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Epidemiology Key Terms & Measures. Fran C. Wheeler, Ph.D School of Public Health University of South Carolina Columbia, SC 29208 (803) 777-5054 [email protected]

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epidemiology key terms measures
EpidemiologyKey Terms & Measures

Fran C. Wheeler, Ph.D

School of Public Health

University of South Carolina

Columbia, SC 29208

(803) 777-5054

[email protected]

slide2

Developed as part of an Enhanced AHEC Community Partnership for Health Professions Workforce and Educational Reform project funded by the Health Resource and Service Administration (HRSA)

objectives
OBJECTIVES
  • epidemiology and role as foundation for public health
  • common measures of disease frequency
  • strengths and weaknesses of study designs
epidemiology
Epidemiology
  • Study of distribution of determinants and antecedents of health and disease in human populations
  • Application of results to control of health problems
from hippocrates to john graunt
From Hippocratesto John Graunt
  • Fifth century BCE, Hippocrates pointed to the need to understand the environment and the risks it posed to understand the experience of disease
  • 1662, John Graunt analyzed weekly reports of births and deaths in London, quantifying patterns of disease in the population
from william farr to john snow
From William Farrto John Snow
  • 200 years later, Dr. William Farr was made responsible for medical statistics in the Office of the Registrar General for England and Wales
  • A mere 20 years later, John Snow completed his study of cholera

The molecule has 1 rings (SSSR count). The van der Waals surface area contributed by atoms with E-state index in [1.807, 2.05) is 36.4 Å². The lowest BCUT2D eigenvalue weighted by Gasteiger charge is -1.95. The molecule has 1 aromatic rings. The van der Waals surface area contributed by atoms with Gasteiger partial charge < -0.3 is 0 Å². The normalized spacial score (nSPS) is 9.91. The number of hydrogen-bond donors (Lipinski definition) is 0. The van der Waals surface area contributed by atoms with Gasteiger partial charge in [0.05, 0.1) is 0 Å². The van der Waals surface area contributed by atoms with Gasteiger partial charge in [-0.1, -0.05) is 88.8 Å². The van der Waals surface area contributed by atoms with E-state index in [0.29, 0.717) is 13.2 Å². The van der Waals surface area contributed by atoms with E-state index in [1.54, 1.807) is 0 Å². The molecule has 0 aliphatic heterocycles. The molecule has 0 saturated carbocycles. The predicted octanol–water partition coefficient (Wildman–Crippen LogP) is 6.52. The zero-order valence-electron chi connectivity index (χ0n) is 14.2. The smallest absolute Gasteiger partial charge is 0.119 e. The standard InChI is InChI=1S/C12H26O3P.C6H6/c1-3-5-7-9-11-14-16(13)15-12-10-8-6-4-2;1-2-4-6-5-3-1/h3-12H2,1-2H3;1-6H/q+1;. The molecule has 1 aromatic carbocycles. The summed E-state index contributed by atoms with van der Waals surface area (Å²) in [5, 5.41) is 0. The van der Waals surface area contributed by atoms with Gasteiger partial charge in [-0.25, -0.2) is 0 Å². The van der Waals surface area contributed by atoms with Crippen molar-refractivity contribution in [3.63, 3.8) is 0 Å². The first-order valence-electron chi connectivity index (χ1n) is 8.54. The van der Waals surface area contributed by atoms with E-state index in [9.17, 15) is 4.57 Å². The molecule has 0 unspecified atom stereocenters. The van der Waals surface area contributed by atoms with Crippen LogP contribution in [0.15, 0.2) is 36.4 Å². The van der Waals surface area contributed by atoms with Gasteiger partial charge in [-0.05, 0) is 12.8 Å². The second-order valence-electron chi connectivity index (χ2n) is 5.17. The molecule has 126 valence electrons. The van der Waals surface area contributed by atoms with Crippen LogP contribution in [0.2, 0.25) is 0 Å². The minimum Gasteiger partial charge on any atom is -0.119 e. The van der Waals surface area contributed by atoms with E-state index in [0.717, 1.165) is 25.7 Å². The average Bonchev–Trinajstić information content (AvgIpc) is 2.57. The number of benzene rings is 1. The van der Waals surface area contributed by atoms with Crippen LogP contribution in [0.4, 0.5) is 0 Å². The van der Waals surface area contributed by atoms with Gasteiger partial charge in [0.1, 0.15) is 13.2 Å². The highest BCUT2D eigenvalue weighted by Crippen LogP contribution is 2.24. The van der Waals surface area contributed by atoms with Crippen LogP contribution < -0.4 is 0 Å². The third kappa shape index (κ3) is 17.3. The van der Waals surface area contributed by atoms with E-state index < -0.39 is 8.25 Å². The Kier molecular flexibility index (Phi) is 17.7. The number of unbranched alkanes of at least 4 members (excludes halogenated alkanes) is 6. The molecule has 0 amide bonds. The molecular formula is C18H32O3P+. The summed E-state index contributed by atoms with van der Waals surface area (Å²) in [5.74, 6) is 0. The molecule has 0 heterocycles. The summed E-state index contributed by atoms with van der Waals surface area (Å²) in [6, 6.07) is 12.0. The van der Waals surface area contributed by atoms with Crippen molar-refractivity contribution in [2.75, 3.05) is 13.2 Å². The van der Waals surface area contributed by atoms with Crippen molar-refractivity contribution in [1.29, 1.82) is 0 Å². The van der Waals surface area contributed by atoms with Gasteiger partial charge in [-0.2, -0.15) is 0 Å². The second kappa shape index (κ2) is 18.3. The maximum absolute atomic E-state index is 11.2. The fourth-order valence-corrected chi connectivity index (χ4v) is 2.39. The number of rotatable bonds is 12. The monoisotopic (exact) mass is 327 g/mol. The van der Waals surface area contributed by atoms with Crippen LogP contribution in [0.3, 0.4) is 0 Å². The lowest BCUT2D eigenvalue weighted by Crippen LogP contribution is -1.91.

modern experiences
Modern Experiences
  • Evaluation of risk factors for chronic diseases using case controls
  • Long term population studies using cohorts
  • Design of clinical trials to evaluate interventions
three essential components
Expected level

Endemic

Sporadic

Epidemic

Pandemic

Three Essential Components
  • Disease distribution
  • Disease determinants
  • Disease frequency
epidemiologic studies
Epidemiologic Studies
  • Descriptive
  • Analytic
descriptive studies
Descriptive Studies
  • Frequency of occurrence of particular condition
  • Patterns of occurrence according to person, place and time
analytic studies
Analytic Studies
  • Observational studies
    • case-control studies
    • cohort studies
      • prospective
      • retrospective
  • Experimental studies
case control study
Case Control Study

Exposure

Disease

?

?

Key

Basis for selection of group for study

= present = absent

prospective cohort study
Prospective Cohort Study

Exposure

Disease

?

?

Key

Basis for selection of group for study

= present = absent

retrospective cohort study
Retrospective Cohort Study

Exposure

Disease

?

?

Key

Basis of selection of group for study

= present = absent

analytic studies15
Analytic Studies
  • Observational studies
  • Experimental studies
    • Intervention studies
    • Clinical trials
basic presentation of results
Basic Presentation of Results

All rates and ratios discussed can be calculated from this

interpreting results measurement errors
Bias

information

selection

Confounding

extraneous factors

Effect modification

statistical interaction

Interpreting Results: Measurement Errors
interpreting results cause effect relationship
Strength of the association

Consistency

Temporality

Plausibility

Biological gradient

Interpreting Results: Cause-Effect Relationship
prevalence
Prevalence= number of existing cases divided by total population

Visual examination survey

310 X 100 = 12.5%

2477

Prevalence
incidence
Incidence
  • Incidence = number of new cases in a given period of time divided by the total population at risk
    • Bacteremia among contraceptive users
      • 27/483 X 100 = 5.6%
rates commonly used in epidemiology
Crude

Category specific

Age adjusted

Rates Commonly Used in Epidemiology
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